A contemporary Of Vidyapati was Chandi Das who lived at Nannara in Birbhum district of West Bengal. 'Representing the flow and ardour of impassioned love', says Dineshchandra Sen, 'he became the harbinger of a new age which soon after dawned on our moral and spiritual life and charged it with the white heat of its emotional bliss II His Krishtiakirtana describes the love of Radha' and Krishna in different phases. Chandi Das had fallen in love with a washerwoman, Rami by name, and in describing the physical charm of Radha, and her behaviour, he was drawing upon his own experience. With what passion he describes the pursuit of Radha by Krishna amidst market places, groves and the gay scenery along the bank of the Yamunal In the poems of Chandi Ds, sensuous emotions are sublimated into spiritual delight. The pleasures of the senses find an outlet in mystic ecstasy.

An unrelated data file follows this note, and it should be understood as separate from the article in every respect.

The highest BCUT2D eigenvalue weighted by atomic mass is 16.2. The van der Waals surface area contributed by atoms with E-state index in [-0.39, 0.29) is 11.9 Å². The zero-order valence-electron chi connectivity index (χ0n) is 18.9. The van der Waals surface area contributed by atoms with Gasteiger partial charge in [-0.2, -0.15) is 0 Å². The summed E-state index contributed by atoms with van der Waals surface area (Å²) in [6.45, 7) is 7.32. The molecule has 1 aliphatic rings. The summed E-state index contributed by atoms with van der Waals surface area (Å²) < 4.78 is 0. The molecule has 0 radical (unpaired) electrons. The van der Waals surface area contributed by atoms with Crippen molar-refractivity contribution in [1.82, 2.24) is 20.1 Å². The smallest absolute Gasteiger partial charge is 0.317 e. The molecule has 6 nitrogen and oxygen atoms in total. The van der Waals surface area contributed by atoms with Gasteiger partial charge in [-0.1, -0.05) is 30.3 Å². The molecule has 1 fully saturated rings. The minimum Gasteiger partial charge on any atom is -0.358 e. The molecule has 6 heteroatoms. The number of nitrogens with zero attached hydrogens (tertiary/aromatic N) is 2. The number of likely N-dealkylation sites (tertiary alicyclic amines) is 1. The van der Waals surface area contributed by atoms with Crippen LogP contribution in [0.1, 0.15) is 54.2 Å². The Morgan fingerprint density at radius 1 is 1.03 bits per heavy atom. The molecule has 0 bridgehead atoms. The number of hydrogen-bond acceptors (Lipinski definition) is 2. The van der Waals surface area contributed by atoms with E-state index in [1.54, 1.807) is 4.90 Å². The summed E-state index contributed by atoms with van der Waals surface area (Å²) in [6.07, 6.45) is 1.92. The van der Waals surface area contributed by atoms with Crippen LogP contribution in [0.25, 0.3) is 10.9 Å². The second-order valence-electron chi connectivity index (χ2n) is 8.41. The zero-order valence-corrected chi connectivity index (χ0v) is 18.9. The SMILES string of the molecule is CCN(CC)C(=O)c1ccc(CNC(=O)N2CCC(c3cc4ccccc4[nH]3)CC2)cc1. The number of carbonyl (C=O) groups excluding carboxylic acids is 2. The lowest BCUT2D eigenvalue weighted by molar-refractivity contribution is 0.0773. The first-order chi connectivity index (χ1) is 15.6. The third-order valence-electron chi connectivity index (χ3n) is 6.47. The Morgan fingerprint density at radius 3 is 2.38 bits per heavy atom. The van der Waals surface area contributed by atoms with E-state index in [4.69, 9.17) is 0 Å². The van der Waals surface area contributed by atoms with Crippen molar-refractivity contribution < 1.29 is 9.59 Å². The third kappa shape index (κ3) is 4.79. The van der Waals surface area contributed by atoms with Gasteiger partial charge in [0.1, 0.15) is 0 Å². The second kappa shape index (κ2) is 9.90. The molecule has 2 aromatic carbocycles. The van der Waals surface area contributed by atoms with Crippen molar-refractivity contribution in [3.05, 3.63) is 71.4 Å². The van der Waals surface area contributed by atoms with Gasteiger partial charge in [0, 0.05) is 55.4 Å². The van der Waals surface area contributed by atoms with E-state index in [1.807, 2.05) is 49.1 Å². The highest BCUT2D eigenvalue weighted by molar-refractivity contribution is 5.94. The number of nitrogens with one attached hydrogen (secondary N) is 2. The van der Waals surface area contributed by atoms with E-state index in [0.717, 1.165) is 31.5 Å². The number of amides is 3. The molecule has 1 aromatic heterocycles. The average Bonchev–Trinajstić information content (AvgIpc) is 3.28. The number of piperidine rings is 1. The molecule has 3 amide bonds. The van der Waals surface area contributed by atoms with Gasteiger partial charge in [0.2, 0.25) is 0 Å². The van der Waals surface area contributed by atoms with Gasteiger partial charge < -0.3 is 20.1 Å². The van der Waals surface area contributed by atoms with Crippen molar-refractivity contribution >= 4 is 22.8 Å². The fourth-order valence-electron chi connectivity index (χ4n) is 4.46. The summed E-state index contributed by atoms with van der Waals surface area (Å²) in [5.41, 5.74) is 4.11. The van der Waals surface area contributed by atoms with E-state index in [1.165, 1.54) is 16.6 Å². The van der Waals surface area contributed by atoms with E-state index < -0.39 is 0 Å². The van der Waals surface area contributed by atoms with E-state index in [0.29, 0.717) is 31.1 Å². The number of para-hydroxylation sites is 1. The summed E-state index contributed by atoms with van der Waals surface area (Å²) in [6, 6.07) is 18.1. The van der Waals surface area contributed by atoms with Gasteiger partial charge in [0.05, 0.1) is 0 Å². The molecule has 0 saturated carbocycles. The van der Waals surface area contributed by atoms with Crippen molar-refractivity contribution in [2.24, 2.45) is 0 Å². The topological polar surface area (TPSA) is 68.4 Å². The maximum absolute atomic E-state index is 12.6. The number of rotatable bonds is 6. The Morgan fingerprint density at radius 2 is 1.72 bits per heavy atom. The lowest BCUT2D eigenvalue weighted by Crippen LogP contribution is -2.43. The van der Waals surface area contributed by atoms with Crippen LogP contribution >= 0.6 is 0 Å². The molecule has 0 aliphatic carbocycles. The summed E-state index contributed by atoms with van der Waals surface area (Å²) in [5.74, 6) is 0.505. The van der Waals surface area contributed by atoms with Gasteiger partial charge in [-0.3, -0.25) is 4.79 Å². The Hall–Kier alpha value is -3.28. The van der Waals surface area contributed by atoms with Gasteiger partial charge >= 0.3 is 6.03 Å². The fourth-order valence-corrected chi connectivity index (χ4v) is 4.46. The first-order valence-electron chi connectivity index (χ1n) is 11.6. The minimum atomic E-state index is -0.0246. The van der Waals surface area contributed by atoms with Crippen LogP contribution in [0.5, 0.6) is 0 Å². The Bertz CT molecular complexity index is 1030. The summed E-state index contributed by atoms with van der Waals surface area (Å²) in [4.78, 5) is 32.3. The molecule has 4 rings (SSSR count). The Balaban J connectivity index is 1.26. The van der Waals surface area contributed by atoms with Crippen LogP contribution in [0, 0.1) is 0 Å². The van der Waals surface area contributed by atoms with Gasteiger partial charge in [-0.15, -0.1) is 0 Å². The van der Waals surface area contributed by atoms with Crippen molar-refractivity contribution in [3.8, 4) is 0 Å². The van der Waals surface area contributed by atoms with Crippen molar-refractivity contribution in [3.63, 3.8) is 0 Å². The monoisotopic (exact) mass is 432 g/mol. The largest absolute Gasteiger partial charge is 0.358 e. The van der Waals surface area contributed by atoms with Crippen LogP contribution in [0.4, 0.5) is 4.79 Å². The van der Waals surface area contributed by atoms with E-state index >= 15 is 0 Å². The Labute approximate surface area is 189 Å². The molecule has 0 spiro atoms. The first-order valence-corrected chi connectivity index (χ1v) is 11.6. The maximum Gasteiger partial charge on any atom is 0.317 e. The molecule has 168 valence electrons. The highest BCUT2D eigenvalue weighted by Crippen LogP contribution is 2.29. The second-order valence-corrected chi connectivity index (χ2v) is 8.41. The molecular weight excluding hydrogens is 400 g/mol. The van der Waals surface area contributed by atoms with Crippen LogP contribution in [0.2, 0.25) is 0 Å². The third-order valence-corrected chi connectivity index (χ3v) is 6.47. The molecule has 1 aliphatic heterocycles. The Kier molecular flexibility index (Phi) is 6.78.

Writer – M.S. Randhawa